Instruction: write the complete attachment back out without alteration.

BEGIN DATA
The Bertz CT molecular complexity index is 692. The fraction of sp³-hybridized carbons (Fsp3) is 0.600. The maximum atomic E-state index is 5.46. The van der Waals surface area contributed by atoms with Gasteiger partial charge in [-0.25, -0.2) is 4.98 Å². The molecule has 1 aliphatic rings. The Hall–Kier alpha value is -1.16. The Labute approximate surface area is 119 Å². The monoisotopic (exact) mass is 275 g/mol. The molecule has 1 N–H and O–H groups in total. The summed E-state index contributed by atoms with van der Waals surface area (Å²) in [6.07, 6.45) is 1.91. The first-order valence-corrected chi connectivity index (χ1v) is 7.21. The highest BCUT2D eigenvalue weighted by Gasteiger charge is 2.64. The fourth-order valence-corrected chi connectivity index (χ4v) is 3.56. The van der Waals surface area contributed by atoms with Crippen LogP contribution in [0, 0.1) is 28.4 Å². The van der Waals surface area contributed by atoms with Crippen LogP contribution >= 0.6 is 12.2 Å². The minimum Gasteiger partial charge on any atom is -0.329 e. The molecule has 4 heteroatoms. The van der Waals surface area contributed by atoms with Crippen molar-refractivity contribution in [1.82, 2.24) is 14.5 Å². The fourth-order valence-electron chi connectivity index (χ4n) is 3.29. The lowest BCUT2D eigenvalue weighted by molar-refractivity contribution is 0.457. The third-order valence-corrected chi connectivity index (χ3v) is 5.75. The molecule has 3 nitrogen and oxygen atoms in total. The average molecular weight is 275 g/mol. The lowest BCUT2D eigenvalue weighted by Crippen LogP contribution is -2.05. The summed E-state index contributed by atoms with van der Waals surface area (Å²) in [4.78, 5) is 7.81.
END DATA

The Bertz CT molecular complexity index is 692. The fraction of sp³-hybridized carbons (Fsp3) is 0.600. The maximum atomic E-state index is 5.46. The van der Waals surface area contributed by atoms with Gasteiger partial charge in [-0.25, -0.2) is 4.98 Å². The molecule has 1 aliphatic rings. The Hall–Kier alpha value is -1.16. The Labute approximate surface area is 119 Å². The monoisotopic (exact) mass is 275 g/mol. The molecule has 1 N–H and O–H groups in total. The summed E-state index contributed by atoms with van der Waals surface area (Å²) in [6.07, 6.45) is 1.91. The first-order valence-corrected chi connectivity index (χ1v) is 7.21. The highest BCUT2D eigenvalue weighted by Gasteiger charge is 2.64. The fourth-order valence-corrected chi connectivity index (χ4v) is 3.56. The van der Waals surface area contributed by atoms with Crippen LogP contribution in [0, 0.1) is 28.4 Å². The van der Waals surface area contributed by atoms with Crippen LogP contribution >= 0.6 is 12.2 Å². The minimum Gasteiger partial charge on any atom is -0.329 e. The molecule has 4 heteroatoms. The van der Waals surface area contributed by atoms with Crippen molar-refractivity contribution in [1.82, 2.24) is 14.5 Å². The fourth-order valence-electron chi connectivity index (χ4n) is 3.29. The lowest BCUT2D eigenvalue weighted by molar-refractivity contribution is 0.457. The third-order valence-corrected chi connectivity index (χ3v) is 5.75. The molecule has 3 nitrogen and oxygen atoms in total. The average molecular weight is 275 g/mol. The lowest BCUT2D eigenvalue weighted by Crippen LogP contribution is -2.05. The summed E-state index contributed by atoms with van der Waals surface area (Å²) in [4.78, 5) is 7.81.